When it comes to structuring your MySQL database you have one of two choices. You can normalise your schema or you can denormalise it. Both have their advantages and trade-offs, but when should you use one over the other?
Essentially normalising your schema means breaking it into multiple tables. In a traditional application you might have the following tables; users, categories, pages, profiles, profilemeta, tags, media, pagescategories and so on. Normalisation prevents redundant data and keeps things lean.
You might be familiar with normalisation if you’ve ever had to JOIN multiple tables together to generate a result (a social network profile page is a good example of this). You would have a profiles table, users table, a relationships table and possibly a few other tables to join. If you are using proper indexes, then speed isn’t really an issue as indexed queries will be fast even on a lot of rows.
With normalisation you also prevent content duplication which some would argue is a non-issue given how cheap storage is, but that is besides the point. Every single entity is only stored once, so there is no inconsistency when it comes to data.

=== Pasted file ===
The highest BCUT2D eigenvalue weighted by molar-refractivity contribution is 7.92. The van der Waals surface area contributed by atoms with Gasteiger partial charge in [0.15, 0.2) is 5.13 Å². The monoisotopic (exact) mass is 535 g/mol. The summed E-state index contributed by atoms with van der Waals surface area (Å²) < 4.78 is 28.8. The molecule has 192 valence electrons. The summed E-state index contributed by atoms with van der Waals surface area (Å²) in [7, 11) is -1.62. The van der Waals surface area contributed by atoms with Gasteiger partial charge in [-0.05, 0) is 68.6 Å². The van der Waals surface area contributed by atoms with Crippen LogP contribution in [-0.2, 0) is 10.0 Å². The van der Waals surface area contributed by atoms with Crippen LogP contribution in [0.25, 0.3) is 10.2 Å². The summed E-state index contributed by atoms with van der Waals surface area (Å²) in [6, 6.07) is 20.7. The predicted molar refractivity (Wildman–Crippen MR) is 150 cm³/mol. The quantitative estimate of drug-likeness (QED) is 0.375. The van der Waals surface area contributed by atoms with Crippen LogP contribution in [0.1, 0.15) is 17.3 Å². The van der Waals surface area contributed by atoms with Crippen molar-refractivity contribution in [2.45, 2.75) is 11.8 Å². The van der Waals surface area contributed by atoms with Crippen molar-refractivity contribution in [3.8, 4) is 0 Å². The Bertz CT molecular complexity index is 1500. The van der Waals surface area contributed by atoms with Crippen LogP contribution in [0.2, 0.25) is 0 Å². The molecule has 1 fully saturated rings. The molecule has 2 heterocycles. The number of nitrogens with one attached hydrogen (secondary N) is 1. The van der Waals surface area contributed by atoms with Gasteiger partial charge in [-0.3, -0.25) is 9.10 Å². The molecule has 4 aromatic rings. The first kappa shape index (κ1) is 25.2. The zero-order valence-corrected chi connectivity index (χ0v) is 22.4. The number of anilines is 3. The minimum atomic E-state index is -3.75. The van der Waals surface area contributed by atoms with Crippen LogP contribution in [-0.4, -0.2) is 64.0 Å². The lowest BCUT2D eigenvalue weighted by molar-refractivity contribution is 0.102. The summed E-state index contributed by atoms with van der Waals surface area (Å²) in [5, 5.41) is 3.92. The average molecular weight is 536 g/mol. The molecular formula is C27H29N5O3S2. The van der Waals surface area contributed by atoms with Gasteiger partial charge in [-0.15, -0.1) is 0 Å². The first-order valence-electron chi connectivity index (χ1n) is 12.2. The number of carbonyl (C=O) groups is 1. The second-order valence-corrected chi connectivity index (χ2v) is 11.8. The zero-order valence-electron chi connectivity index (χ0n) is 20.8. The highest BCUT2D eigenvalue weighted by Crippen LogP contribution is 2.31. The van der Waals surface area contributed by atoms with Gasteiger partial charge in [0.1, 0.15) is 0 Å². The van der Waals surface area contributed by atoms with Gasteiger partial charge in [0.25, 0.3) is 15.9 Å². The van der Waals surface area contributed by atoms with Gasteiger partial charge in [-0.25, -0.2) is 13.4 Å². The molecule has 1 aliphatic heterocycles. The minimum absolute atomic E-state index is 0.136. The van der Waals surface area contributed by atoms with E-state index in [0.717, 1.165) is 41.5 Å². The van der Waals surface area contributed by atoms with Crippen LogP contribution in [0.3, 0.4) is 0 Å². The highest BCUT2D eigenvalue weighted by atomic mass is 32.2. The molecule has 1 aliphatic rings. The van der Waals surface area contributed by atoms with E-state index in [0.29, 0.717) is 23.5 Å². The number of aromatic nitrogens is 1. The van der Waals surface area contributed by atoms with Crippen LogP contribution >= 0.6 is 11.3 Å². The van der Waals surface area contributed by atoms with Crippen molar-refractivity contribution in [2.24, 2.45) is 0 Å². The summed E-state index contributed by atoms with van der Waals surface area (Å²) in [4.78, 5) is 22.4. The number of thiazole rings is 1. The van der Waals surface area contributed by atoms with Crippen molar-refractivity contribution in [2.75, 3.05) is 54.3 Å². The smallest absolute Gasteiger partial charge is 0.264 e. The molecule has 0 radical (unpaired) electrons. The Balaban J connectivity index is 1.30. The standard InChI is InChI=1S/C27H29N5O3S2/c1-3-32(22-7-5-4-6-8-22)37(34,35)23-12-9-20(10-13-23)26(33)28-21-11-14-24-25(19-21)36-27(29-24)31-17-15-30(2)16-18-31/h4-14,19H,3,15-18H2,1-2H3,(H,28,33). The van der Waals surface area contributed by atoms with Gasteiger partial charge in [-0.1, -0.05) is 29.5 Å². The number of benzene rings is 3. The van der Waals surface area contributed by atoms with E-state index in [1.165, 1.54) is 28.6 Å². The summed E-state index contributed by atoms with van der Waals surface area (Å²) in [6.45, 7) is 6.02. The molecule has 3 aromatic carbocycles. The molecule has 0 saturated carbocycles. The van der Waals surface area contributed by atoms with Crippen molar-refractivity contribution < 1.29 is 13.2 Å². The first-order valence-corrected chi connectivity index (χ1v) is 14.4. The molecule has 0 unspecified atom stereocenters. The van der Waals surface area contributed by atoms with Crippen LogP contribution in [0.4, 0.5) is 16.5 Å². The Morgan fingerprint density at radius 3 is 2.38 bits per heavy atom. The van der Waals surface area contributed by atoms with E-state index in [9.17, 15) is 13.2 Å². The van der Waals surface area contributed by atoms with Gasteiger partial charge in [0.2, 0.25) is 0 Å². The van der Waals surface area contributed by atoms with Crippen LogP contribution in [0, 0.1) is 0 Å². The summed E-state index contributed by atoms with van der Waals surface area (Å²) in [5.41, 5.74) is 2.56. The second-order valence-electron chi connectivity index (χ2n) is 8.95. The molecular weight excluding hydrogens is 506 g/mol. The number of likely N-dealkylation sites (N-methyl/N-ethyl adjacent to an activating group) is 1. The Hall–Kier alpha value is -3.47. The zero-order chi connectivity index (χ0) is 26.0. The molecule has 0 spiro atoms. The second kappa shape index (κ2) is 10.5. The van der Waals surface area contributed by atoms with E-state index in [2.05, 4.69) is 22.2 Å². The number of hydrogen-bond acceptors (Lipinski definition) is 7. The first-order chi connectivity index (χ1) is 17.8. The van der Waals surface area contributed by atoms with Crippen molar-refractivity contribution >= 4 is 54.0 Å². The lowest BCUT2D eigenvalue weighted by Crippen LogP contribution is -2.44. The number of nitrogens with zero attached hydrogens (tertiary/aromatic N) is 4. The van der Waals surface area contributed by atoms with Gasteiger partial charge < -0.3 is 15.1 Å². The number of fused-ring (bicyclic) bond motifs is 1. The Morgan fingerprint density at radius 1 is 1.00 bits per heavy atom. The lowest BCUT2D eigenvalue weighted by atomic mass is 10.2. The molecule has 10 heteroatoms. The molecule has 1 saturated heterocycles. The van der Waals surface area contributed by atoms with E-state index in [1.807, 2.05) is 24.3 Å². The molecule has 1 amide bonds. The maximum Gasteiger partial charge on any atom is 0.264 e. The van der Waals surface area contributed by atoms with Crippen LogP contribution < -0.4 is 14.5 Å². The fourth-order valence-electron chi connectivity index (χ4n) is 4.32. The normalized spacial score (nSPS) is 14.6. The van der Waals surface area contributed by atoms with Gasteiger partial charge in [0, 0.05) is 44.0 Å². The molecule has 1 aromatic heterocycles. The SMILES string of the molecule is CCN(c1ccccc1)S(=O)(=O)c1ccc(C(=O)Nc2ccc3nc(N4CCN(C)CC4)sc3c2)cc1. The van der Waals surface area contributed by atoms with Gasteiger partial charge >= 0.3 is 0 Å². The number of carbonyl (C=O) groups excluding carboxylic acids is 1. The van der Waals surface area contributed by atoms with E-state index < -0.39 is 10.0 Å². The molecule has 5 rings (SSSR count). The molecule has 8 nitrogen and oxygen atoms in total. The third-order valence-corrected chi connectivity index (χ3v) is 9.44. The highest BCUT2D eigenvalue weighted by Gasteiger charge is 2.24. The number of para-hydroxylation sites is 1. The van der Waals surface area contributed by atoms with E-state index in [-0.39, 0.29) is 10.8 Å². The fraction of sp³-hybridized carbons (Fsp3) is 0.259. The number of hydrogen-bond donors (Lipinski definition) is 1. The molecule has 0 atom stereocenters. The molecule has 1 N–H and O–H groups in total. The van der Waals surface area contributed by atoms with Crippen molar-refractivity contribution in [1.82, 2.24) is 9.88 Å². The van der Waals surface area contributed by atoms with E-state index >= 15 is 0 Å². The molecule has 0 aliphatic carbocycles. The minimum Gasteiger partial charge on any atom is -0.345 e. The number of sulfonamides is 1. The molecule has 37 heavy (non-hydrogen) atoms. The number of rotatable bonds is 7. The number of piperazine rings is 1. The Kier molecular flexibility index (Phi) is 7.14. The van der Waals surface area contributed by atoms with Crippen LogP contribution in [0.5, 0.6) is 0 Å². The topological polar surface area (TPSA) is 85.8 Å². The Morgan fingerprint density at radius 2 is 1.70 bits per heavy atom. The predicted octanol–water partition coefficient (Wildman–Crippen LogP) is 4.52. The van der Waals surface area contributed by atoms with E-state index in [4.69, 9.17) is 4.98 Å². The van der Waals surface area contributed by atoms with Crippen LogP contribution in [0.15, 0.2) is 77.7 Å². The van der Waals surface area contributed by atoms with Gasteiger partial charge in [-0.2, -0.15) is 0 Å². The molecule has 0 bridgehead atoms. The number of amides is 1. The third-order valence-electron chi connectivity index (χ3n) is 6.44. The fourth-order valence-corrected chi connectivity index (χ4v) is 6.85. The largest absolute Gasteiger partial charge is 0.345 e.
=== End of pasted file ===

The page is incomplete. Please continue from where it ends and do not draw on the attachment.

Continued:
When you denormalise your data you go the exact opposite as normalisation. Instead of splitting up data into smaller tables which you join, denormalised data means you cram as much data as you can into one table.
Using the social networking example you would replace multiple tables with one user table and have all fields relating to a user in it. Instead of having a users table, a profiles table and a profile meta table, every single possible field is now in the users table.
Your SELECT queries are going to be fast now, but you’ve just opened up a Pandora’s box of pain: nice one. Why? What about bits of data the user hasn’t supplied that are optional? You’ve now got gaping holes in your data and your results are fat.
So which one makes more sense?
Academically, most people are taught to choose normalisation and in most cases it makes sense. You shouldn’t worry too much about your database structure in terms of scaling in the early days of a project. You’re unlikely to run into any scaling problems a little more hardware can’t fix and even then, we are talking potentially hundreds of millions of rows.
The general consensus is to normalise your tables first and then go through and denormalise the read heavy parts and leave the write heavy parts normalised. In the beginning choose one or the other, normalisation has the benefit of playing nicely with an MVC application structure opposed to a denormalised structure which can be messy and chaotic if not managed correctly.